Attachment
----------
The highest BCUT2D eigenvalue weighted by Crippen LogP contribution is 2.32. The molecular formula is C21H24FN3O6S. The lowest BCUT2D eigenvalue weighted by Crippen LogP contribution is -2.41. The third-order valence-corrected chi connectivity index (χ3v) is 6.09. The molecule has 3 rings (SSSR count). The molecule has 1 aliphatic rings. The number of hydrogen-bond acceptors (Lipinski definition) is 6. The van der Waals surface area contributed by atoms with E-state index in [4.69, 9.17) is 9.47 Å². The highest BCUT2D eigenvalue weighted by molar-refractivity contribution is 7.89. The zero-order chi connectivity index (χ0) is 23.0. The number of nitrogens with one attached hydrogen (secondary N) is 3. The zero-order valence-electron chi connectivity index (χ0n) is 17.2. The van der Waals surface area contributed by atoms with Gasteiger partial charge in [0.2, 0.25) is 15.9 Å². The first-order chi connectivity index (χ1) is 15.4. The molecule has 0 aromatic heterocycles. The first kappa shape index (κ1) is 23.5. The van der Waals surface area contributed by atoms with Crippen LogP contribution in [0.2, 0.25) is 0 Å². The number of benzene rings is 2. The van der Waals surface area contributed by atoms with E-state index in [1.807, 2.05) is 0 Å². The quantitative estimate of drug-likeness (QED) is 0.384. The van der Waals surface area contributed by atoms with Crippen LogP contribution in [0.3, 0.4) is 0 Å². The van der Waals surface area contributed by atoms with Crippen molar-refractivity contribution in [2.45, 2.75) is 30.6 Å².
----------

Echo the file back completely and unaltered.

The highest BCUT2D eigenvalue weighted by Crippen LogP contribution is 2.32. The molecular formula is C21H24FN3O6S. The lowest BCUT2D eigenvalue weighted by Crippen LogP contribution is -2.41. The third-order valence-corrected chi connectivity index (χ3v) is 6.09. The molecule has 3 rings (SSSR count). The molecule has 1 aliphatic rings. The number of hydrogen-bond acceptors (Lipinski definition) is 6. The van der Waals surface area contributed by atoms with E-state index in [4.69, 9.17) is 9.47 Å². The highest BCUT2D eigenvalue weighted by molar-refractivity contribution is 7.89. The zero-order chi connectivity index (χ0) is 23.0. The number of nitrogens with one attached hydrogen (secondary N) is 3. The zero-order valence-electron chi connectivity index (χ0n) is 17.2. The van der Waals surface area contributed by atoms with Gasteiger partial charge in [0.2, 0.25) is 15.9 Å². The first-order chi connectivity index (χ1) is 15.4. The molecule has 0 aromatic heterocycles. The first kappa shape index (κ1) is 23.5. The van der Waals surface area contributed by atoms with Crippen LogP contribution in [0.2, 0.25) is 0 Å². The number of benzene rings is 2. The van der Waals surface area contributed by atoms with E-state index in [1.807, 2.05) is 0 Å². The quantitative estimate of drug-likeness (QED) is 0.384. The van der Waals surface area contributed by atoms with Crippen LogP contribution in [0.3, 0.4) is 0 Å². The van der Waals surface area contributed by atoms with Crippen molar-refractivity contribution in [2.45, 2.75) is 30.6 Å².